Creating Your Own Lecture Videos

If you are considering recording your own lecture videos, the following suggestions can help you get great results. If you have specific questions about setting up your home recording space or how to get the best video quality, post your question in the Keep Teaching forum thread titled “Creating Lecture Videos” or request a consultation.


  • If possible, position yourself with frontal lighting from a window. Indirect sunlight is soft and not harsh like overhead lights.
  • Do not position yourself in the shot with a window or lamp directly behind you (back lighting). This will cause you to appear dark or as a silhouette.


  • Clean up the area which will show up around you in the video. Staging your area to look pleasing is also a good idea.
  • Avoid recording in a cluttered area. Minimize distractions. Less is more.
  • Make sure no personal information is visible by the camera.


  • Record your video in a quiet area. Avoid noisy environments.
  • Think about ambient sounds we don’t typically think about during the day: avoid recording your video with a television on in the background, in an area with a lot of other people talking, near a refrigerator, washer/dryer, AC unit or fan. As much as possible, turn off equipment that makes a lot of noise and resume once you have completed recording your video.
  • If possible, use a microphone other than the mic inside your device. The quality will generally be better with an external microphone and captioning will be more accurate.
  • When using the microphone in your laptop or mobile device, position yourself as close to the camera as possible. The closer you are to your microphone, the more clear you will sound. If you are too far from the microphone, you will hear a lot of room noise and your audio will be difficult to hear.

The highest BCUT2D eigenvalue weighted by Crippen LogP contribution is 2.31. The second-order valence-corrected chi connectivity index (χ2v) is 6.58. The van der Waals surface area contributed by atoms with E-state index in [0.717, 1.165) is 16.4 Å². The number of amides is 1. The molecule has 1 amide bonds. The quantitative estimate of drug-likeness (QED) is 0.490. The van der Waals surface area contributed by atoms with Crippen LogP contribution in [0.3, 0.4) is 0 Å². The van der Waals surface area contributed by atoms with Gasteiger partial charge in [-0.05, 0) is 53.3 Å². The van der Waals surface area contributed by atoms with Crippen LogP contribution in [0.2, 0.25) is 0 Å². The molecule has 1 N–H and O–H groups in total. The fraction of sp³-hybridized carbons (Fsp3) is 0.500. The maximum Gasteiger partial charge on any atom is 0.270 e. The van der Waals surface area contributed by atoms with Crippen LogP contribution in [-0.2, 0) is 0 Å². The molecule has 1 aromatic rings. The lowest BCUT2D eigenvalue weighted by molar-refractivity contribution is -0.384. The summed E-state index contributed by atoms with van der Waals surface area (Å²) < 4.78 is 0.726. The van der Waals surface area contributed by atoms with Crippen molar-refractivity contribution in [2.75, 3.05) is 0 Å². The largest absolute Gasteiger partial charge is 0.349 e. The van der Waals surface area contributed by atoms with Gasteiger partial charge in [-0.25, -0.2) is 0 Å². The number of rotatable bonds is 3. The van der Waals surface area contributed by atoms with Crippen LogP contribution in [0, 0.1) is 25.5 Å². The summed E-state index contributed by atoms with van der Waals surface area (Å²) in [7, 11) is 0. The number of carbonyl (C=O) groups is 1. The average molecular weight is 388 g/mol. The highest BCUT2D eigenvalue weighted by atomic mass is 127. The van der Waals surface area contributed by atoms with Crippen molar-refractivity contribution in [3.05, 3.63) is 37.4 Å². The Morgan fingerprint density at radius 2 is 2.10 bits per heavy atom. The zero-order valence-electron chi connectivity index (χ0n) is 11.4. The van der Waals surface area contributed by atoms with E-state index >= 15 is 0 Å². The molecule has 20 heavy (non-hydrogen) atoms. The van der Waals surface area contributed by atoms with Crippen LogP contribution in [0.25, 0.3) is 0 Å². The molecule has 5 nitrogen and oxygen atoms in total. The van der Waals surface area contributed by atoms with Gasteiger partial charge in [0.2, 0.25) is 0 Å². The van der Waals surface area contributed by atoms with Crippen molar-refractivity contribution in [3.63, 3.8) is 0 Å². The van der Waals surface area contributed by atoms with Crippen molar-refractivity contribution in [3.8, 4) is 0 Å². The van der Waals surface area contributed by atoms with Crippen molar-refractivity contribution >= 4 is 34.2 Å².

What to Wear

  • Try to avoid wearing clothing that may be distracting to students, such as shirts with logos, images or words. Solid colors generally work best.
  • Be mindful of jewelry that may be noisy and distracting, like rings when touching a table or bracelets clanging together. These noises may be amplified and more distracting in video.

Camera Setup

  • If recording with a phone or tablet, record with your device positioned horizontally, not vertically.
  • If possible, place your camera or device on a tripod or set it somewhere stationary instead of holding the camera or device yourself or relying on someone else to hold it.
  • If recording by yourself using a phone or tablet, record in “selfie” mode with the screen facing you so you can see yourself and your shot.
  • Record a one-minute sample video before beginning your official recording. This will give you an opportunity to review your setup, sound, wardrobe, etc. and correct any issues before getting started. If possible, transfer your sample video to your computer to review the clip on a larger screen. Some issues may not be noticed when reviewing on a smaller screen.

File Size

  • Consider breaking your typical class-length lectures into shorter segments by subtopic. This will make the videos easier to view and keep the file sizes more manageable.
  • If you are recording long lectures, keep in mind you will be dealing with large files. Go ahead and back-up your existing photos/videos in case you need to delete them on your device to make room for your recordings.
  • Emailing or texting these files may be impossible due to file size. You may need to connect your device directly to your laptop/computer (if using a mobile device) and copy your files to your hard drive directly. Alternatively, you may try uploading your videos to OneDrive on your device.


  • Be sure to keep notes close during your recording.
  • Try to avoid filler words such as “uh,” “um,” “er,” “ah,” “okay,” “like,” “right,” “so” and “you know.”
  • At first, it may be helpful to rehearse in front of a mirror. Once you are more comfortable with recording yourself, you should find that it will begin to feel more natural.
  • If you think you may want to use the videos again in the future, you should avoid using specific dates in reference to your recording.

More Resources

UCF: A Short Guide to DIY Videos